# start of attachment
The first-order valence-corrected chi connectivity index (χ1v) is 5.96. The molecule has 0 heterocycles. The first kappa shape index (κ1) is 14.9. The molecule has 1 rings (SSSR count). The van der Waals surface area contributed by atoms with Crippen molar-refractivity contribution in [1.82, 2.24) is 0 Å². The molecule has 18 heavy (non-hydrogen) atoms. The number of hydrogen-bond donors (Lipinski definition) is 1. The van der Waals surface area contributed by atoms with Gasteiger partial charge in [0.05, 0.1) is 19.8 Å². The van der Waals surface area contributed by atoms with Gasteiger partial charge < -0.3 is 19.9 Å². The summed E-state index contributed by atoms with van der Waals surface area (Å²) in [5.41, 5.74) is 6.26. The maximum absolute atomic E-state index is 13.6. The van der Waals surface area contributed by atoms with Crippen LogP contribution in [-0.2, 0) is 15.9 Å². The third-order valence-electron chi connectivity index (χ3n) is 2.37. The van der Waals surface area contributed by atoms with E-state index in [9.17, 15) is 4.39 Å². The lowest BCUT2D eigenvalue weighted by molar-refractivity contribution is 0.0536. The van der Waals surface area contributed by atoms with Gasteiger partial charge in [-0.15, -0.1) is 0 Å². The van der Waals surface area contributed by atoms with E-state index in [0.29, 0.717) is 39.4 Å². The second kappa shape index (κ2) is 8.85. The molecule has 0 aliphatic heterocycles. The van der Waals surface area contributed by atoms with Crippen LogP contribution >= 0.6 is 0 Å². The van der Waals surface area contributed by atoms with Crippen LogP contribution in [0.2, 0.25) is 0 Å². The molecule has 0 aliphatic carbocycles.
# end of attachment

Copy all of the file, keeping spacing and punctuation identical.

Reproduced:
The first-order valence-corrected chi connectivity index (χ1v) is 5.96. The molecule has 0 heterocycles. The first kappa shape index (κ1) is 14.9. The molecule has 1 rings (SSSR count). The van der Waals surface area contributed by atoms with Crippen molar-refractivity contribution in [1.82, 2.24) is 0 Å². The molecule has 18 heavy (non-hydrogen) atoms. The number of hydrogen-bond donors (Lipinski definition) is 1. The van der Waals surface area contributed by atoms with Gasteiger partial charge in [0.05, 0.1) is 19.8 Å². The van der Waals surface area contributed by atoms with Gasteiger partial charge < -0.3 is 19.9 Å². The summed E-state index contributed by atoms with van der Waals surface area (Å²) in [5.41, 5.74) is 6.26. The maximum absolute atomic E-state index is 13.6. The van der Waals surface area contributed by atoms with Crippen LogP contribution in [-0.2, 0) is 15.9 Å². The third-order valence-electron chi connectivity index (χ3n) is 2.37. The van der Waals surface area contributed by atoms with E-state index in [9.17, 15) is 4.39 Å². The lowest BCUT2D eigenvalue weighted by molar-refractivity contribution is 0.0536. The van der Waals surface area contributed by atoms with Gasteiger partial charge in [-0.15, -0.1) is 0 Å². The van der Waals surface area contributed by atoms with E-state index in [0.29, 0.717) is 39.4 Å². The second kappa shape index (κ2) is 8.85. The molecule has 0 aliphatic heterocycles. The van der Waals surface area contributed by atoms with Crippen LogP contribution >= 0.6 is 0 Å². The van der Waals surface area contributed by atoms with Crippen LogP contribution in [0.2, 0.25) is 0 Å². The molecule has 0 aliphatic carbocycles.